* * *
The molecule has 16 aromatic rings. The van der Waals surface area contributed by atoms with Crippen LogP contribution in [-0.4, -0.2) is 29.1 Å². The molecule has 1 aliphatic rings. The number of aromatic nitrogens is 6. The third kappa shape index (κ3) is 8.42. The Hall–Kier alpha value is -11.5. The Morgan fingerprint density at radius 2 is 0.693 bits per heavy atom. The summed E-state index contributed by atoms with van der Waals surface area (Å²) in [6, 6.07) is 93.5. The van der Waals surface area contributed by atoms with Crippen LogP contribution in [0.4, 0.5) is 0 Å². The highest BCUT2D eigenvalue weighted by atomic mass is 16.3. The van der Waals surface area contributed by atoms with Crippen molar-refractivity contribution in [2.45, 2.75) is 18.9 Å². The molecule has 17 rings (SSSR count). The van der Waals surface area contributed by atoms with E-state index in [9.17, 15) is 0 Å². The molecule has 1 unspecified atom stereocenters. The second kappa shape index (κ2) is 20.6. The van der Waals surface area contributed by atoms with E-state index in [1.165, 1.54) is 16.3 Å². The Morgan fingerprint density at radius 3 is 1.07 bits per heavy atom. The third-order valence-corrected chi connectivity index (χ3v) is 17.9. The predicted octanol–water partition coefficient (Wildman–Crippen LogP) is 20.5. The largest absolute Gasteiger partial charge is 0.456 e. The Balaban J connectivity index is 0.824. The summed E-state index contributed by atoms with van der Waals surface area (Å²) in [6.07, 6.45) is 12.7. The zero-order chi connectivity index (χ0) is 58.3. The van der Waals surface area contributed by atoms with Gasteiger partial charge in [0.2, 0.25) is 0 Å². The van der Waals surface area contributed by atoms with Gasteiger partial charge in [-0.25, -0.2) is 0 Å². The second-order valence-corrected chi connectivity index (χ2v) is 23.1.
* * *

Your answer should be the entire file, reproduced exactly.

The molecule has 16 aromatic rings. The van der Waals surface area contributed by atoms with Crippen LogP contribution in [-0.4, -0.2) is 29.1 Å². The molecule has 1 aliphatic rings. The number of aromatic nitrogens is 6. The third kappa shape index (κ3) is 8.42. The Hall–Kier alpha value is -11.5. The Morgan fingerprint density at radius 2 is 0.693 bits per heavy atom. The summed E-state index contributed by atoms with van der Waals surface area (Å²) in [6, 6.07) is 93.5. The van der Waals surface area contributed by atoms with Crippen LogP contribution in [0.4, 0.5) is 0 Å². The highest BCUT2D eigenvalue weighted by atomic mass is 16.3. The van der Waals surface area contributed by atoms with Crippen molar-refractivity contribution in [2.45, 2.75) is 18.9 Å². The molecule has 17 rings (SSSR count). The van der Waals surface area contributed by atoms with E-state index in [9.17, 15) is 0 Å². The molecule has 1 unspecified atom stereocenters. The second kappa shape index (κ2) is 20.6. The van der Waals surface area contributed by atoms with E-state index in [1.165, 1.54) is 16.3 Å². The Morgan fingerprint density at radius 3 is 1.07 bits per heavy atom. The third-order valence-corrected chi connectivity index (χ3v) is 17.9. The predicted octanol–water partition coefficient (Wildman–Crippen LogP) is 20.5. The largest absolute Gasteiger partial charge is 0.456 e. The Balaban J connectivity index is 0.824. The summed E-state index contributed by atoms with van der Waals surface area (Å²) in [6.07, 6.45) is 12.7. The zero-order chi connectivity index (χ0) is 58.3. The van der Waals surface area contributed by atoms with Gasteiger partial charge in [0.2, 0.25) is 0 Å². The van der Waals surface area contributed by atoms with Gasteiger partial charge in [-0.25, -0.2) is 0 Å². The second-order valence-corrected chi connectivity index (χ2v) is 23.1.